In all tutorials about normal mapping light vector is used, not inversed light. Is it somehow special in Godot? Also here is example from Godot docs fbout diffuse lighting:

    void light() {
       DIFFUSE_LIGHT += clamp(dot(NORMAL, LIGHT), 0.0, 1.0) * ATTENUATION * ALBEDO;
    }
    
  • xyzxyz Posts: 527Member
    edited November 16

    @GreatRash
    You're right. LIGHT vector doesn't have to be inverted. Godot already does it for you. The problem is then in TBN matrix basis vectors orientation. Godot flips the y axis of normal maps on import so TBN calculation should take that into account. Here's the complete shader:

    shader_type spatial;
    uniform sampler2D _normal : hint_normal;
    varying mat3 TBN; // from view to tangent space
    varying mat3 INV_TBN; // from tangent to view space
    
    void vertex() {
        mat4 m = transpose(inverse(MODELVIEW_MATRIX));
        TBN = mat3(
            (m * vec4(TANGENT, 1.0)).xyz, // from model to view space
            (m * vec4(BINORMAL, 1.0)).xyz,
            -(m * vec4(NORMAL, 1.0)).xyz
        );
        INV_TBN = inverse(TBN);
    }
    
    void light() {
        vec3 N = normalize(texture(_normal, UV).xyz * 2.0 - 1.0); // already in tangent space
        vec3 L = INV_TBN * LIGHT; // from view to tangent space
        float NdotL = max(dot(N, L), 0.0);
        DIFFUSE_LIGHT += NdotL * ATTENUATION * ALBEDO;
    }
    

    And here's the result. On the left is standard spatial material, on the right is the above shader:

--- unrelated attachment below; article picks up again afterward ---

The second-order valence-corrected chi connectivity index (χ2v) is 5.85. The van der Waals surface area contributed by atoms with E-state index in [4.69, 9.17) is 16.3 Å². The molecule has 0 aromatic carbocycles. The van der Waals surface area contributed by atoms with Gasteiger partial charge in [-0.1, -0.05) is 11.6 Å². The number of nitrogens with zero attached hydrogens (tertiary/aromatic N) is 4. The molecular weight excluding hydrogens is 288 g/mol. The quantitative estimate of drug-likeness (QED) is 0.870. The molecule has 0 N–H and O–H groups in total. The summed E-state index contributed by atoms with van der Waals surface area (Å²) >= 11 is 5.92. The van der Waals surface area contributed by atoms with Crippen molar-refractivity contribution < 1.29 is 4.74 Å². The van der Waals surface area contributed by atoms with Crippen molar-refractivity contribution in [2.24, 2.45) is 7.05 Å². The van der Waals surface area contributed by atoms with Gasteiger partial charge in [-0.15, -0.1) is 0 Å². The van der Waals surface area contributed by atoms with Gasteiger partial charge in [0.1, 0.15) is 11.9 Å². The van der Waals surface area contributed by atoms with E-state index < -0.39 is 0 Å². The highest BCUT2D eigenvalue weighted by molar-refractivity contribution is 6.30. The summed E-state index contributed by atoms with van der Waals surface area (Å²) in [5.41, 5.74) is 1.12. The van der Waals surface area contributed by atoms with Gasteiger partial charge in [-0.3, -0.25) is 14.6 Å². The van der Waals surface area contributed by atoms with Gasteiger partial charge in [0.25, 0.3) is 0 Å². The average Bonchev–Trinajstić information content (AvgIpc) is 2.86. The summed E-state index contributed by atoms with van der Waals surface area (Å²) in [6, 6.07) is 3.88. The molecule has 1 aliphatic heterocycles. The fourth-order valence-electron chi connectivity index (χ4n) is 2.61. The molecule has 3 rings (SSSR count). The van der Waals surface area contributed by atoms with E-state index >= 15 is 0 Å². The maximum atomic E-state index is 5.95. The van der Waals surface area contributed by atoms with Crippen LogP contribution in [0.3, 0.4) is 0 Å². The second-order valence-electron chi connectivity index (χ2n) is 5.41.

• GreatRashGreatRash Posts: 6Member
    edited November 17

    Yes, it worked. Thank you! Actually it worked even better than standard Godot NORMALMAP option.

    Final question: can you explain transpose(inverse(MODELVIEW_MATRIX)) Or maybe you have some links where I can read about it.

  • xyzxyz Posts: 527Member
    edited November 17

    @GreatRash said:
    Final question: can you explain transpose(inverse(MODELVIEW_MATRIX)) Or maybe you have some links where I can read about it.

    View space TBN matrix is constructed from 3 basis vectors representing 3 axes. The basis must be orthonormal for normal mapping to work properly. Orthonormal means that 3 basis vectors must be perpendicular to each other and their length must be 1.

    So, when transforming TANGENT, BINORMAL and NORMAL vectors into view space, we must take care that above criteria are met. In order to transform them using modelview matrix we need to eliminate scaling and translation from it, so that only rotation from that matrix is applied. Simplest way to do so is to calculate transposed inverse. Explained in more detail here.

    This matrix is often called 'normal matrix' and it's typically used in vertex shaders to transform mesh normals into camera space to avoid normal skewing due non-proportional scaling. It's odd that Godot didn't include it as a built-in uniform. If you plan to use it in vertex-heavy meshes it's more optimal to calculate it on the cpu side and send it to shader as an uniform. Calculating it per vertex is superfluous as the result is always the same.

    Note that you can still use plain modelview matrix to do the job (either for normals or basis vectors) but there must be no non-proportional scaling in the matrix and resulting vectors must be normalized (to nullify translation and proportional scalling)

  • GreatRashGreatRash Posts: 6Member

    Thank you so much for such a detailed explanation!